Schwarzenegger has expressed his support for a nonpartisan primary, and the governor later vowed to push for a ballot measure to create such a system. So Democrats calculated that placing the measure on the ballot, where interest groups would likely spend tens of millions to defeat it, was worth the price of passing the budget.

Years of overspending and months of declining revenue have pushed California to the brink, which the budget plan would fix by cutting — according to figures amended in the pre-dawn hours this morning — $14.9 billion in spending, $12.8 billion in taxes and $11.4 billion in borrowing. Those increases include a temporary 1-cent sales tax beginning in April, a personal income tax surcharge, and a vehicle license fee increase.

Before the compromise was reached, the budget called for $15.1 billion in cuts and $14.4 billion in tax increases.

The budget is intended to close a projected $40 billion deficit through mid-2010. It includes a tax break that benefits the high-tech and biotech industries. Parts of the plan depend on a series of ballot measures voters will be asked to approve in a special election in May. One proposition would seek to expand the state lottery and borrow $5 billion against the expected increased revenues.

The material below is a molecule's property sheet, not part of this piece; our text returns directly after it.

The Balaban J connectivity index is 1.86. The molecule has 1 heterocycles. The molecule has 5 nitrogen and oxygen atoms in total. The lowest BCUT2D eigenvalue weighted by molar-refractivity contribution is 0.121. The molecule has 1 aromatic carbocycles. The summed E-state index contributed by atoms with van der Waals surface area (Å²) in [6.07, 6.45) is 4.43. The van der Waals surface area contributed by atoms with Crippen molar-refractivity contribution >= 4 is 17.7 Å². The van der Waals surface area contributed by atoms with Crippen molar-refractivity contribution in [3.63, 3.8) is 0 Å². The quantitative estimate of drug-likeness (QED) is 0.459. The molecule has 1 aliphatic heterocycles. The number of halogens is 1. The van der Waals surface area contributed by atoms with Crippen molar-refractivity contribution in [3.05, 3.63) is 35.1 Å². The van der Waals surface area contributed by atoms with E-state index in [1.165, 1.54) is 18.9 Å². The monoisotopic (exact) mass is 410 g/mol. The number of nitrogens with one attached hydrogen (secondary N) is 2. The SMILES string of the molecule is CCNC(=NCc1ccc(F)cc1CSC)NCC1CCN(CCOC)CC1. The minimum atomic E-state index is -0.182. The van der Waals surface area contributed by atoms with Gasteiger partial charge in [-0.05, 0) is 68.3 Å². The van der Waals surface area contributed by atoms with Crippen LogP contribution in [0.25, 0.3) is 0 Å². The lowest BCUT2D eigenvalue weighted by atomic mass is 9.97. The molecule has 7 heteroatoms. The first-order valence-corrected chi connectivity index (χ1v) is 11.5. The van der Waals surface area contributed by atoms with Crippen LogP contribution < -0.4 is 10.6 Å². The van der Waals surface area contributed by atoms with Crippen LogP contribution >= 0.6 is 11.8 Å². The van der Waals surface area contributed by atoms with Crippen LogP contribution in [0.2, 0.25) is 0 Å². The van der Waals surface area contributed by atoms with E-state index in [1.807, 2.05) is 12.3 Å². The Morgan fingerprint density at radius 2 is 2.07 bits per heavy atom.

Another would impose a cap on future state spending of roughly 4 to 6 percent annually. If voters approve the spending limit, most of the taxes would last for four years. If it fails, the taxes would expire after two years.

The overall budget deal involved major tradeoffs for both parties that they would never have agreed to absent the state's financial crisis. For Democrats, the spending cap was high on that list. Republicans who voted for billions in new taxes acknowledged that it could be a career-ender.

"I don't think anybody's happy with this," said Sen. Denise Moreno Ducheny, "other than we get to go home and sleep."

Contact Mike Zapler at mzapler@mercurynews.com or (916) 441-4603.

Sharon Noguchi, Peter Delevett and Karen de Sá contributed to this report.